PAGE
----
Covid-19 Is Looking More and More Like an Autoimmune Disease
Autoimmunity may explain how the virus inflicts such widespread and unpredictable damage
Throughout the pandemic, doctors have noticed a confounding phenomenon: A lot of people infected by the coronavirus develop myocarditis, an inflammation of the heart that can cause lasting damage and death.
Even among people who have mild Covid-19 or who are asymptomatic, experts have found evidence of heart inflammation. A July study published in JAMA Cardiology found that 60% of coronavirus patients had active myocarditis two months after their initial infection. Remarkably, the study found that this inflammation was as common among people who recovered at home as it was among those who required hospitalization. (Myocarditis can often go undetected; its symptoms can be subtle and include shortness of breath, chest pain, and a fluttering heart.)
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“We’re still questioning why we see this inflammation in the heart,” says John Swartzberg, MD, an emeritus professor of infectious diseases and vaccinology at the UC Berkeley School of Public Health. “One of the hypotheses is that there’s an autoimmune process at work.”
“It seems that Covid-19 shares a similar inflammatory immune response with autoinflammatory and autoimmune conditions.”
“Autoimmunity” describes immune system activity — primarily inflammation — that is directed at healthy cells, tissues, or other inappropriate targets in the body. Autoimmune diseases, such as lupus and multiple sclerosis, are defined by this inappropriate inflammation and its resulting damage. When it comes to Covid-19 and myocarditis, Swartzberg says the autoimmune hypothesis posits that SARS-CoV-2 causes the immune system to misidentify something in the heart’s cells as dangerous. This misidentification leads to inflammation.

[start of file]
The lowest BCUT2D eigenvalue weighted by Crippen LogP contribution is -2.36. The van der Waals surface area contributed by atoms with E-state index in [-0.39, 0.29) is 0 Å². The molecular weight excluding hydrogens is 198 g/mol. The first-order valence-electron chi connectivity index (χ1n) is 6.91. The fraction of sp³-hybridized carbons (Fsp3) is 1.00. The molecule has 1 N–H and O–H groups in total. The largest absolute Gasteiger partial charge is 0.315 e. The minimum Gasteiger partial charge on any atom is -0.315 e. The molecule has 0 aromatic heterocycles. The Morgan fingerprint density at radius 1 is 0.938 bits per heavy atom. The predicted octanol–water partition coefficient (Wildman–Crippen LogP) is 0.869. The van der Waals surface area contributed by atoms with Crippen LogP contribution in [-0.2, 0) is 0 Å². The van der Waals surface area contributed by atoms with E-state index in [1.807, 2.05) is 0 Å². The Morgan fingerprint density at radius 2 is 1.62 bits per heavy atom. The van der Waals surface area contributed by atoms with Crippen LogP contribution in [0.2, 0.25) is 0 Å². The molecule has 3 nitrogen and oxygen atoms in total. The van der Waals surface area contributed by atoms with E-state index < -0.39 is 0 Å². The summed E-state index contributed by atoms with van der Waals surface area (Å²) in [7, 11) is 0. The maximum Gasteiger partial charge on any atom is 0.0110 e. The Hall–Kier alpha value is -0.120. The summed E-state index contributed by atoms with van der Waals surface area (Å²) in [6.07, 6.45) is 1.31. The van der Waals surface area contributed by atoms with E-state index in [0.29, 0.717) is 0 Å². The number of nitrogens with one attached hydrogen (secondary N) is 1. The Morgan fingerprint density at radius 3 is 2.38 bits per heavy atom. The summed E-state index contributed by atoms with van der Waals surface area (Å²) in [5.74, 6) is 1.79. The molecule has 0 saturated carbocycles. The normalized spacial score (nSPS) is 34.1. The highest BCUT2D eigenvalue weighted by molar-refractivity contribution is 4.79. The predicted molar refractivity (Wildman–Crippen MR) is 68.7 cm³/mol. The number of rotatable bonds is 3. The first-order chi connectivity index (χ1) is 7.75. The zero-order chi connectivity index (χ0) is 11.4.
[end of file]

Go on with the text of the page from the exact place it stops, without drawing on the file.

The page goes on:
He’s quick to add that this theory is just one of several possible explanations. The presence of inflammation, even if it lingers after the virus is wiped out, is not by itself an indicator of autoimmune disease, he says.
But other researchers have made the case that Covid-19 is often driven by autoimmune processes. “It seems that Covid-19 shares a similar inflammatory immune response with autoinflammatory and autoimmune conditions,” write the authors of a recent study in the Journal of Immunology. They lay out evidence that SARS-CoV-2 may cause the body’s immune system to mistakenly attack its own cells and tissues — in the heart, in the brain, and elsewhere.
Autoimmunity, they suggest, may explain how the virus inflicts such widespread and unpredictable damage. Understanding these autoimmune processes may be the key to preventing that damage and saving lives.
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The case for autoimmune involvement
In October, a study in Nature Immunology examined the activity of immune cells and antibodies among people with severe Covid-19. It found some striking resemblances to autoimmune disease.
“We observed the same type of B-cell activity we see in lupus flares, and also similar antibody activity,” says Ignacio Sanz, MD, co-author of the study and director of the Lowance Center for Human Immunology at Emory University. Sanz has also examined the immune systems of people with mild or persistent (aka long-haul) Covid-19; there again, he sees overlap with autoimmune conditions.
Sanz says it’s possible that the phenomena he has documented are simply indicators of an aggressive immune response to an invading virus. But he says that in at least a subset of patients, elements of autoimmunity are strongly implicated in the development of severe Covid-19.
How could the coronavirus cause a person’s immune system to mistakenly attack its own cells and tissues? Part of it may have to do with what biologists call molecular mimicry.